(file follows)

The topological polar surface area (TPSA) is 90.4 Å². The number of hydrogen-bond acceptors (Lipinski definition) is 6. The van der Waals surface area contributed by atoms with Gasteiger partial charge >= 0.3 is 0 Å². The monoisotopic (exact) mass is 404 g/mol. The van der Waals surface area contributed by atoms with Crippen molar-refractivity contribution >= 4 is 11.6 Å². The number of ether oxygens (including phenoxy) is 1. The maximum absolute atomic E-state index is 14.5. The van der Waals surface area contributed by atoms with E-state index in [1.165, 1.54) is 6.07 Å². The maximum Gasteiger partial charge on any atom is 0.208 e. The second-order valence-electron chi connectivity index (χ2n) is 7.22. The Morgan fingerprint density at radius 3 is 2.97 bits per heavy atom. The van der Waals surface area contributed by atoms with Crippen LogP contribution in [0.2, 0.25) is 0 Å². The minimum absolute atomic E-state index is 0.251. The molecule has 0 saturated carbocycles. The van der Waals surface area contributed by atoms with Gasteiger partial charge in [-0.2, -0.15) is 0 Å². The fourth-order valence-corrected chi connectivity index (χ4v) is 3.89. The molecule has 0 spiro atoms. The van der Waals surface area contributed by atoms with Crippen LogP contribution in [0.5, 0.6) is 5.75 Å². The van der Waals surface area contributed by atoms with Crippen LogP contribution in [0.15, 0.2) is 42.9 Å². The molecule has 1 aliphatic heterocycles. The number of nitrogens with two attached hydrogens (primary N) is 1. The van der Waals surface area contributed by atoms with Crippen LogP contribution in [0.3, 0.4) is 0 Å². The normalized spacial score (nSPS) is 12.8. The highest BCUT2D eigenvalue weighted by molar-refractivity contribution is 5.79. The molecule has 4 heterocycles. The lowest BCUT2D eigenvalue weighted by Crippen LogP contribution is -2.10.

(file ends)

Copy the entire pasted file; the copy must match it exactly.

The topological polar surface area (TPSA) is 90.4 Å². The number of hydrogen-bond acceptors (Lipinski definition) is 6. The van der Waals surface area contributed by atoms with Gasteiger partial charge >= 0.3 is 0 Å². The monoisotopic (exact) mass is 404 g/mol. The van der Waals surface area contributed by atoms with Crippen molar-refractivity contribution >= 4 is 11.6 Å². The number of ether oxygens (including phenoxy) is 1. The maximum absolute atomic E-state index is 14.5. The van der Waals surface area contributed by atoms with E-state index in [1.165, 1.54) is 6.07 Å². The maximum Gasteiger partial charge on any atom is 0.208 e. The second-order valence-electron chi connectivity index (χ2n) is 7.22. The Morgan fingerprint density at radius 3 is 2.97 bits per heavy atom. The van der Waals surface area contributed by atoms with Crippen LogP contribution in [0.2, 0.25) is 0 Å². The minimum absolute atomic E-state index is 0.251. The molecule has 0 saturated carbocycles. The van der Waals surface area contributed by atoms with Gasteiger partial charge in [-0.2, -0.15) is 0 Å². The fourth-order valence-corrected chi connectivity index (χ4v) is 3.89. The molecule has 0 spiro atoms. The van der Waals surface area contributed by atoms with Crippen LogP contribution in [0.5, 0.6) is 5.75 Å². The van der Waals surface area contributed by atoms with Crippen LogP contribution in [0.15, 0.2) is 42.9 Å². The molecule has 1 aliphatic heterocycles. The number of nitrogens with two attached hydrogens (primary N) is 1. The van der Waals surface area contributed by atoms with Crippen LogP contribution in [0.3, 0.4) is 0 Å². The normalized spacial score (nSPS) is 12.8. The highest BCUT2D eigenvalue weighted by molar-refractivity contribution is 5.79. The molecule has 4 heterocycles. The lowest BCUT2D eigenvalue weighted by Crippen LogP contribution is -2.10.